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Sun Safety Myths debunked

June 28, 2019
Sun Safety Myths debunked
June 28, 2019

With summer fast approaching a lot of us are going to be jetting off on holiday or making the most of the UK sunshine! Many of us know the dangers that UV (ultraviolet) rays can have on our skin and the importance of staying protected in the sun. However, there’s also a lot of myths and misconceptions floating around about sun protection. 

So below we’ve busted 10 sun safety myths so that you can stay on top of sun safety this summer…

  1. Sun damage only happens on hot, sunny days.

Did you know that sunburn can occur on cloudy, windy days? Sunburn doesn’t just happen on holiday – you can burn even on a cloudy day in the UK. Sun damage is caused by UV radiation. A cool or overcast day in summer can have similar UV levels to a warm, sunny day. On cloudy days UV radiation can penetrate clouds and may even be more intense due to reflection off the bottom of the clouds.

  • The sun is strongest when hottest.

UV rays are always strongest when the sun is highest in the sky, which in the UK summer is between 11am and 3pm – times may vary when abroad. Temperature varies more and tends to be highest slightly later in the day, meaning the risk of burning in the late afternoon isn’t as high.

  • A base-tan will protect from me sunburn.

Some people think a pre-holiday tan or sunbed tans will protect them from burning, but studies have shown that a pre-holiday tan offers very little protection against the sun.

  • Putting on sunscreen once a day is plenty.

Even if the label says “once-a-day”, all sunscreens should be re-applied regularly and liberally. Sunscreen should be applied to all exposed areas of skin, including the face, neck and ears – and head if you have thinning or no hair. It should also be re-applied straight after you’ve been in the water, even if the sunscreen is “water-resistant” and after towel drying, sweating, or when it may have rubbed off. 

See NHS choices guide on how to apply sunscreenfor how much sunscreen you should be applying.

  • Sunscreen lasts forever

If you have an old sunscreen bottle in the back of the cupboard it’s worth checking the expiry date. Most sunscreens expire – used after the expiry date sunscreens can be much less effective. Like most cosmetics, sunscreens should be stored in a cool place and not in direct sunlight.

  • Expensive sunscreens work better.

Price doesn’t matter when it comes to sunscreen – it’s the SPF and star rating that are important.

The sun protection factor, or SPF, is a measure of the amount of UV B radiation (UVB) protection. SPFs are rated on a scale of 2-50+ based on the level of protection they offer, with 50+ offering the strongest form of UVB protection. The star rating measures the amount of UV A radiation (UVA) protection. You should see a star rating of up to 5 stars on UK sunscreens. The higher the star rating, the better. Sunscreens with higher SPF and higher star ratings offer better protection against sun damage.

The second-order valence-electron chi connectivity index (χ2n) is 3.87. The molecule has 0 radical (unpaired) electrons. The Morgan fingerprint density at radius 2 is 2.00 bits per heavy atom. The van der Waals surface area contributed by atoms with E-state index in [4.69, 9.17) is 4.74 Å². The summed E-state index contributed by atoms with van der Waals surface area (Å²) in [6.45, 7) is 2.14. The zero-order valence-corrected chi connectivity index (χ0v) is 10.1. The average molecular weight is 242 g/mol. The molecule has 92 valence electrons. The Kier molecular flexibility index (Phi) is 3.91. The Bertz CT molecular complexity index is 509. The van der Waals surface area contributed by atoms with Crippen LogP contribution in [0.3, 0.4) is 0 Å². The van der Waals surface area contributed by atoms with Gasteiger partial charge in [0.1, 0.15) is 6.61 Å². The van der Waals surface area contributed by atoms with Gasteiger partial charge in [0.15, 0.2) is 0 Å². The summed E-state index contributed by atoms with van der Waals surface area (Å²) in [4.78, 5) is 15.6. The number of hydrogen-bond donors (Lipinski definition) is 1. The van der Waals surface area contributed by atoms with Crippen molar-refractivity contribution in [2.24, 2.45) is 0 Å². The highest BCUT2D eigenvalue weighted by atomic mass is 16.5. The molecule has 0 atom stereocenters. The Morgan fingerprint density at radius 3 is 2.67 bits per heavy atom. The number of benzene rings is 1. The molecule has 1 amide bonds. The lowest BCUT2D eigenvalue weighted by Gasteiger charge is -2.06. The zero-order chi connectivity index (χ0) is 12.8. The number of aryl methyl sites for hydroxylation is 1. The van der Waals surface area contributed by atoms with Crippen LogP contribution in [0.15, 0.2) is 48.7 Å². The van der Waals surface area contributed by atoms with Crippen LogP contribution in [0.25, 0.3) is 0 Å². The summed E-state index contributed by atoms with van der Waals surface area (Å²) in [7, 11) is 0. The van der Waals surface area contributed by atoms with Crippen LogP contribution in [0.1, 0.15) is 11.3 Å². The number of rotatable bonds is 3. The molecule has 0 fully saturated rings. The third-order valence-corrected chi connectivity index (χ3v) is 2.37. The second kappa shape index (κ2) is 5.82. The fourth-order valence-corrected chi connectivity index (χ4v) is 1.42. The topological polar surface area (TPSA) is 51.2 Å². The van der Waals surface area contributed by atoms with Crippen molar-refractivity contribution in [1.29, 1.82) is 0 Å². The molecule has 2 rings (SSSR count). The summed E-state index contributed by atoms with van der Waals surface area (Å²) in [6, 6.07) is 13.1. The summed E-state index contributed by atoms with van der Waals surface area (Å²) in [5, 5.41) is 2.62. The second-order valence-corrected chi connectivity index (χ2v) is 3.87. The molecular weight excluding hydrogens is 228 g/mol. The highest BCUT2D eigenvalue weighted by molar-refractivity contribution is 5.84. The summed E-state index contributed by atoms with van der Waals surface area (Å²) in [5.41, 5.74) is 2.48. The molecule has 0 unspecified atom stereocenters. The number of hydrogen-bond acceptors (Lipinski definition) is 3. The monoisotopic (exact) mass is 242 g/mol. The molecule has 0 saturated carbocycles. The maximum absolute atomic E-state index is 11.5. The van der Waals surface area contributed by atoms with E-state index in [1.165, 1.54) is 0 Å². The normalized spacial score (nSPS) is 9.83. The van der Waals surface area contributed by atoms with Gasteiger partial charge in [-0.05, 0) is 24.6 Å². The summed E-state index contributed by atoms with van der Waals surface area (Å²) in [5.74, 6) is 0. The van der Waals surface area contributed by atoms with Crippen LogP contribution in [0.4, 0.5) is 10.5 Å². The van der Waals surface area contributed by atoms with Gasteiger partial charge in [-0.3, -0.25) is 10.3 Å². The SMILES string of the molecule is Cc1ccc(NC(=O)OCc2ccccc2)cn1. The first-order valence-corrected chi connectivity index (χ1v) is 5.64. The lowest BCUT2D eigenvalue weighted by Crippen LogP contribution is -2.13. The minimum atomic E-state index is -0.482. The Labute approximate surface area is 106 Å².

• You don’t need to wear sunscreen if your makeup contains SPF.

Although some cosmetics contains SPF, most cosmetic products offer either no protection or protection that is much lower than the recommended SPF 30. So, if your makeup is less than SPF 30 you should still wear additional sunscreen under your makeup if you are going to be outside in the sun for a prolonged period of time.

  • You can’t get burnt in the car or through a window.

UV rays can penetrate through glass. This means you can still get burnt if you spend a long time in the car or behind a window when the UV is high. More commonly however people are burnt in cars with the windows down, where they can be exposed to high levels of UV radiation.

  • Only people who sunbathe are at risk of skin cancer.

Many people get UV damage when they are not deliberately seeking a tan. UV exposure adds up over time and increases our risk of skin cancer. Getting sunburnt doesn’t mean you will definitely develop skin cancer. Although getting sunburnt as little as just once every 2 years can triple your risk of developing melanoma. So, if you have had sunburn in the past, it’s a good idea to think about what more you can do to protect your skin next time.

  1. If you tan you are less likely to get burnt.

There is no such thing as a healthy tan! Any amount of skin tanning due to exposure to UV is a sign of skin damage, even if there is no redness or peeling. The skin darkens as a way of trying to protect itself because the UV rays are damaging living cells. So if you tan easily, you are still at risk of skin cancer and need to use sun protection.

Want to know more?

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